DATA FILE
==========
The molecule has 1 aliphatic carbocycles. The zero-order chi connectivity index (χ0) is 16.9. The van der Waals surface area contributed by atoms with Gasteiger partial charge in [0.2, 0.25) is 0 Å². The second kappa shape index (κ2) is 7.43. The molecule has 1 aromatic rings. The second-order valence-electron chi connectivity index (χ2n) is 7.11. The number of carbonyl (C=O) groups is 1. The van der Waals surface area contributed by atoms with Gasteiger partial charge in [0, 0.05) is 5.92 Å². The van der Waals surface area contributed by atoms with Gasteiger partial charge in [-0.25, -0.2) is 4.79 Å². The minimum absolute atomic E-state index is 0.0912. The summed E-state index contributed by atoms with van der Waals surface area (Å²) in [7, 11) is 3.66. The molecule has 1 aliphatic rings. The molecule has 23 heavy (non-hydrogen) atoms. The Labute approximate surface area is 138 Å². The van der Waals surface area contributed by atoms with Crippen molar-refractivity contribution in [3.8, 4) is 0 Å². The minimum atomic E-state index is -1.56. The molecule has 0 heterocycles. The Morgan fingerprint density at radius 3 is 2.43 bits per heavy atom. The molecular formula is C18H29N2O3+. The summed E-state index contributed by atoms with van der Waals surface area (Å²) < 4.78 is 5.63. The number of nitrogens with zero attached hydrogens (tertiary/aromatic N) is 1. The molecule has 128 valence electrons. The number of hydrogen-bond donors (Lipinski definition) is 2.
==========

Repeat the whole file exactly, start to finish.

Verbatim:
The molecule has 1 aliphatic carbocycles. The zero-order chi connectivity index (χ0) is 16.9. The van der Waals surface area contributed by atoms with Gasteiger partial charge in [0.2, 0.25) is 0 Å². The second kappa shape index (κ2) is 7.43. The molecule has 1 aromatic rings. The second-order valence-electron chi connectivity index (χ2n) is 7.11. The number of carbonyl (C=O) groups is 1. The van der Waals surface area contributed by atoms with Gasteiger partial charge in [0, 0.05) is 5.92 Å². The van der Waals surface area contributed by atoms with Gasteiger partial charge in [-0.25, -0.2) is 4.79 Å². The minimum absolute atomic E-state index is 0.0912. The summed E-state index contributed by atoms with van der Waals surface area (Å²) in [7, 11) is 3.66. The molecule has 1 aliphatic rings. The molecule has 23 heavy (non-hydrogen) atoms. The Labute approximate surface area is 138 Å². The van der Waals surface area contributed by atoms with Crippen molar-refractivity contribution in [3.8, 4) is 0 Å². The minimum atomic E-state index is -1.56. The molecule has 0 heterocycles. The Morgan fingerprint density at radius 3 is 2.43 bits per heavy atom. The molecular formula is C18H29N2O3+. The summed E-state index contributed by atoms with van der Waals surface area (Å²) < 4.78 is 5.63. The number of nitrogens with zero attached hydrogens (tertiary/aromatic N) is 1. The molecule has 128 valence electrons. The number of hydrogen-bond donors (Lipinski definition) is 2.